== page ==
Thursday, October 12, 2006

Election Day Turnout

In recent years, the perception is that the GOP has been helped on election day by folks turning out to vote on important social questions, such as gay marriage and affirmative action. This year the GOP base is widely regarded as dispirited and less likely to come to the polls. Indeed, when pollsters produce samples that are heavily weighted toward Democrats, they sometimes explain that their measure of voter interest indicates that voters this year will be heavily Democratic.

Now this all might be true.

Yet in this discussion, I hear very little mention of ballot initiatives - and there are a ton this year. Are social conservatives not going to come out to vote on them? Or are they going to come out and vote Democratic? or leave the ballots for House and Senate blank? None of those seems very likely to me. Or is it something different - that these initiatives activate more liberal voters than in the past, so the GOP advantage is washed out?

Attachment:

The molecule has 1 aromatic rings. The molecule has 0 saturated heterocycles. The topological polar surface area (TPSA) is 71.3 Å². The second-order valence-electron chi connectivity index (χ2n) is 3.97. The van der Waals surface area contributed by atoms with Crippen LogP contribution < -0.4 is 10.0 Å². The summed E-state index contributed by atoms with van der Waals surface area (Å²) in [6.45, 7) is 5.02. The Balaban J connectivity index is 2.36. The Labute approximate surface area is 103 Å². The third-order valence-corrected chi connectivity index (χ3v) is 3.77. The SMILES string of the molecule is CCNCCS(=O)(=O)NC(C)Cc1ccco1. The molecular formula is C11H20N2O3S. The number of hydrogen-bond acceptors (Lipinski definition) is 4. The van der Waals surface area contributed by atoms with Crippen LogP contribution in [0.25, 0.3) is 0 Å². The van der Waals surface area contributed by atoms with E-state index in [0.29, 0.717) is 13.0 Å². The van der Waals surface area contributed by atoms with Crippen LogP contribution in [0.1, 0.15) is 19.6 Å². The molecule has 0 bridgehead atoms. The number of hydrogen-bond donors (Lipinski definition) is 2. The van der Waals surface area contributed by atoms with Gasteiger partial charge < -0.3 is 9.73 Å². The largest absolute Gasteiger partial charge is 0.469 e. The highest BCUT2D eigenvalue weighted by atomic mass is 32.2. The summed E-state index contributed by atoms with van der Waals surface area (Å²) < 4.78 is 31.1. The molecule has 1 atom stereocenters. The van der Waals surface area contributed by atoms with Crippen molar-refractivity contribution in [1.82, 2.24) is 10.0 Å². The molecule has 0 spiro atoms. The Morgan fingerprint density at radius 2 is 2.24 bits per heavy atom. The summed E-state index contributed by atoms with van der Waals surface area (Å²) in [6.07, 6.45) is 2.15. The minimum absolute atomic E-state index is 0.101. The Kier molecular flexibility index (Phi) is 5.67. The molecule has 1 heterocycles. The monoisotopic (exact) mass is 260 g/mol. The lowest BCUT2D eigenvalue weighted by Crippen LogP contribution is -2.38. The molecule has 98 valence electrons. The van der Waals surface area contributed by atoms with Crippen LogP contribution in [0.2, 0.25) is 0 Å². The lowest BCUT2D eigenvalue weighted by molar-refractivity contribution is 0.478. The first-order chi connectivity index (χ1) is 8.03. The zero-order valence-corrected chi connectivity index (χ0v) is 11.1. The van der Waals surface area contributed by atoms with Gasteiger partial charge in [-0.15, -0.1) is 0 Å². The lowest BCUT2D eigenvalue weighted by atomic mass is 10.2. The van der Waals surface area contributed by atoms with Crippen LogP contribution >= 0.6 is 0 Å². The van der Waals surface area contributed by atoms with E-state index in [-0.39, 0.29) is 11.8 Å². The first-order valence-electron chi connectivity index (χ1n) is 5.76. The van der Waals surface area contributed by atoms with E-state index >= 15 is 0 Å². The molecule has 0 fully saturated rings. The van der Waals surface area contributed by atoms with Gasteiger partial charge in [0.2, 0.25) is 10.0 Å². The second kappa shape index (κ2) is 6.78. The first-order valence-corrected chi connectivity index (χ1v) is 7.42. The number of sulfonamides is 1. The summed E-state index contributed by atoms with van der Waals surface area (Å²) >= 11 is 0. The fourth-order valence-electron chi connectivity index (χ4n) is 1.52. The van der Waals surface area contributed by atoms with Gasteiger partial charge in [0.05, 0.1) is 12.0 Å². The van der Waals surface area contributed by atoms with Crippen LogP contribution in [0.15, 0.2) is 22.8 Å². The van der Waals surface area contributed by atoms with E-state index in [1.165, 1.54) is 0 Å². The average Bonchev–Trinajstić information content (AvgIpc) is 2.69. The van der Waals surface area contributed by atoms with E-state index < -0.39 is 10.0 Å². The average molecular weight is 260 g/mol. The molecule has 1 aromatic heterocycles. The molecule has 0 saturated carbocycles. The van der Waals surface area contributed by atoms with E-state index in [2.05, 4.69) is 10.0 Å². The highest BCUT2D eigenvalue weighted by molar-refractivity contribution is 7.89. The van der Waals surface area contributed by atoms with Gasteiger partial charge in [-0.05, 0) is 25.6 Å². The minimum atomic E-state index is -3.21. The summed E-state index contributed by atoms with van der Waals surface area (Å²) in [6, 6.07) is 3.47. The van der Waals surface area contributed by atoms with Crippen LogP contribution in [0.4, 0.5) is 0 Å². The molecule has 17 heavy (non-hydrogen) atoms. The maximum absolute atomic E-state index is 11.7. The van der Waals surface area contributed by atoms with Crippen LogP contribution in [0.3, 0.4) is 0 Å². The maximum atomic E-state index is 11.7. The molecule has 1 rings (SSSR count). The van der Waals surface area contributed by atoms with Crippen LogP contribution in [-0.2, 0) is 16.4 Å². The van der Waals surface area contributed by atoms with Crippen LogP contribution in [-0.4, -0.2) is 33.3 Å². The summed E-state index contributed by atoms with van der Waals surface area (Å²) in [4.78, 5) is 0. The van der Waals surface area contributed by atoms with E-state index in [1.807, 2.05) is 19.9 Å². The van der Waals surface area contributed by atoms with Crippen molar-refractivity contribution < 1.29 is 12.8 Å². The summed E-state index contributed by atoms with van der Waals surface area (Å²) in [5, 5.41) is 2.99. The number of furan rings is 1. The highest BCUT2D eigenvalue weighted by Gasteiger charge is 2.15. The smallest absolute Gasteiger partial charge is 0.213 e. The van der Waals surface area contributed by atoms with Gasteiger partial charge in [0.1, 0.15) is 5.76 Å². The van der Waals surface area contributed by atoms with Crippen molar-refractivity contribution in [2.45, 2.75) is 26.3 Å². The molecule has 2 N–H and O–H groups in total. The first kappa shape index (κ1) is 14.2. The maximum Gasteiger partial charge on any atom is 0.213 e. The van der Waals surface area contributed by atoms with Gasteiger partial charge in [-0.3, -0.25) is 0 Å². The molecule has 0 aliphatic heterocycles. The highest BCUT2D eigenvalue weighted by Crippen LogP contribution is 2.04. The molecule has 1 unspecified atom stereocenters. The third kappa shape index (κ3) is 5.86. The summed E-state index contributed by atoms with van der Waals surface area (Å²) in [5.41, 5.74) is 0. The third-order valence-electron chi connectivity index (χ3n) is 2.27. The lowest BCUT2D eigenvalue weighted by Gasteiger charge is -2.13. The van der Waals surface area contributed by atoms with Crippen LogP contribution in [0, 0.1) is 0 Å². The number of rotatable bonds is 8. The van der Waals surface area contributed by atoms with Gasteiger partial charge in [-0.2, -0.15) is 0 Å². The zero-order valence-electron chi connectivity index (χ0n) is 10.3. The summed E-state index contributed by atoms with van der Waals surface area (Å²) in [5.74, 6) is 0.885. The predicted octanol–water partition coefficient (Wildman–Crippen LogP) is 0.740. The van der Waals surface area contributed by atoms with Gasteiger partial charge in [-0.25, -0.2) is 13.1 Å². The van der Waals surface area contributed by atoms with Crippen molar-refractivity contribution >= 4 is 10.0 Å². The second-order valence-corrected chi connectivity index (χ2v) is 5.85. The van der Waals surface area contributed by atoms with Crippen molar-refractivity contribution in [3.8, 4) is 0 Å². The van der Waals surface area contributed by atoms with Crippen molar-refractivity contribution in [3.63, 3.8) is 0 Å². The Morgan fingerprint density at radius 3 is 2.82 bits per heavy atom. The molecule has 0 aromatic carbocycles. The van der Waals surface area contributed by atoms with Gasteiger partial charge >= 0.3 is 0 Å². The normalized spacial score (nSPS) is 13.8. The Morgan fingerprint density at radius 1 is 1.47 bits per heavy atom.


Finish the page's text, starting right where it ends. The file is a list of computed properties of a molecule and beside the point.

Stu Rothenberg compiles a list of ballot initiatives here. The list includes polls for the initiatives where they are available.

It shows that for ballot initiatives on abortion, what might be called the 'GOP Position' leads in Oregon, while the 'Dem position' leads in South Dakota, and there's a virtual tie in California. On stem cells, Democrats lead in Missouri. On affirmative action, the GOP leads in Michigan. There are same-sex marriage initiatives in Arizona, Colorado, Idaho, South Carolina, South Dakota, Tennessee, Virginia and Wisconsin. Polls show the 'GOP position' leading in Wisconsin and Tennessee, with what you might call a tie in Colorado. On drug legalization, the GOP leads in Nevada and Colorado.

There are a raft of other initiatives on a range of issues. There are several states with measures raising the minimum wage and education spending; these might benefit Democratic candidates.

But overall, I have to think that GOPers will be helped in states with favorable ballot measures and close races. I'm thinking about people like George Allen, Mike Bouchard, Bob Corker, JD Hayworth, and the GOP candidates in Colorado. Where those races (or others) are close, I would think that the GOP candidate is likely to receive a 'turnout boost' worth a few percentage points.

Can anyone provide more info on how pollsters are accounting for this?

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